KEVIN M. ENGE, Florida Fish and Wildlife Conservation Commission, 1105 SW Williston Road, Gainesville, Florida 32601, USA (e-mail:firstname.lastname@example.org); GARRETT CRAFT, JORDAN T. SCHMITT, and GLENN L. BARTOLOTTI…..
FIG. 1. Sharply cocked head of an adult male Lampropeltis extenuata from Hernando Co., Florida.
The U.S. Fish and Wildlife Service provided funding to the FWC for status surveys of the southern hognose snake (Heterodon simus), Florida pine snake (Pituophis melanoleucus mugitus) and eastern diamondback rattlesnake (Crotalus ada-manteus), all of which have been petitioned for federal listing as threatened. To determine the current distribution of these spe-cies and the short-tailed snake (Lampropeltis extenuata), reptile and amphibian researchers solicited sightings through online surveys and conducted systematic road surveys. Two seasonal technicians, Steve Christman and Glenn Bartolotti, were hired to conduct most of the road surveys, and Jonathan Mays designed a database to record and summarize the snake survey re-sults.
We designed an occupancy modeling study for the southern hognose and pine snake, selecting 33 survey routes through upland habitats. The routes were approximately 100 kilometers (60 miles) long, and researchers sur-vey each three to seven times from September to November. Driving 16,307 kilometers (10,133 miles) yielded 170 snakes of 20 species (65 percent were alive), but only three southern hognoses and one pine snake. We averaged 0.01 snakes per mile in the peninsula and 0.03 snakes per mile in the panhandle. Black racers (Coluber constrictor) accounted for 40 per-cent of the snakes seen, and diamondbacks were the fourth most common species.
We were much more successful at soliciting snake sightings, receiving credible reports of 54 southern hognose, 163 pine snakes, 32 short-tailed snakes and 659 diamondbacks.
Determine factors affecting species occupancy rates. 3/28/16
Locality records for the 3 nonvenomous species were used to develop MaxEnt potential habitat models. Both southern hognoses and pine snakes prefer open, xeric habitats, including some ruderal habitats, and have experienced some range contraction. These 2 species are still locally common in some areas but have disappeared from urbanized areas. Little is known regarding the fossorial short-tailed kingsnake, but populations appear secure on portions of the Brooksville Ridge.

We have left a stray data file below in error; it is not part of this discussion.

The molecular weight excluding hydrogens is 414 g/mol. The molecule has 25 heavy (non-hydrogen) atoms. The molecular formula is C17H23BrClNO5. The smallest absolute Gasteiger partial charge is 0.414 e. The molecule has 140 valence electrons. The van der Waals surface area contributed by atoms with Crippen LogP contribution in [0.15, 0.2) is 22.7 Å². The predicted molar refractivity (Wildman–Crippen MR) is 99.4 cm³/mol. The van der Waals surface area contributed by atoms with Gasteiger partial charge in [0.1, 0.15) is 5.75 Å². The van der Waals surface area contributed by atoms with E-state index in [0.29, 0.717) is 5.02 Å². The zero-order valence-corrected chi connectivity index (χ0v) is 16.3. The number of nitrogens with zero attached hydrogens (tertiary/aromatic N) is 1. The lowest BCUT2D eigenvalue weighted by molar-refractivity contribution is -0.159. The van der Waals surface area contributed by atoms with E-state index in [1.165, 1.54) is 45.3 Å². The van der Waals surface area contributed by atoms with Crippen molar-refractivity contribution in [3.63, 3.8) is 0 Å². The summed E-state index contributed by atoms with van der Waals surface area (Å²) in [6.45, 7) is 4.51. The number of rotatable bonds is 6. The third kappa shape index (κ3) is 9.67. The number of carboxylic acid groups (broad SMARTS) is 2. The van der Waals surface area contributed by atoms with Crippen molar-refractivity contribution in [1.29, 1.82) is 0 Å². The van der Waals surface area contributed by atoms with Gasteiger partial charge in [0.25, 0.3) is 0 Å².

Update to project 8/26/14
Solicitation of records from the public via 2 FWC webpages, posters, emails, or phone calls produced numerous credible sightings: 90 southern hognose, 44 short-tailed, 231 Florida pine, and 953 eastern diamondback rattlesnake. We ran almost 40 road-survey routes multiple times in September‒November 2013 but detected only 1 pine snake, 3 southern hognoses, and 14 diamondback rattlesnakes (170 specimens of 20 species in >10,000 km). In April‒June 2014, we revised our survey methodology, only targeting areas without recent records of southern hognose snakes and eliminating pre-determined road routes. We drove a total of 10,579 km and detected 1 southern hognose, 1 pine snake, and 7 diamondback rattlesnakes (129 specimens of 20 species). We installed 2 drift-fence arrays each in sandhill habitat at Camp Blanding Military Reservation, Ocala National Forest, St. Marks NWR, and Suwannee Ridge Mitigation Park WEA. There are no recent records of southern hognose snakes from these areas. In April-June 2014, we trapped over 4,000 amphibians and reptiles representing 51 species, including 8 pine snakes at Suwannee Ridge WEA and 3 pine snakes and 1 short-tailed snake at Ocala National Forest. Traps will be run again September‒November. Locations of these species are being used to produce potential habitat maps.
We’ll be soliciting sightings on the webpages at the FWC website for entering observations above.
Eastern Diamondback Rattlesnake, Crotalus adamanteus
Southern Hognose Snake, Heterodon simus
Florida Pine Snake, found May 23, 2015
Short-tailed Snake, Lampropeltis extenuata , found Oct. 18, 2015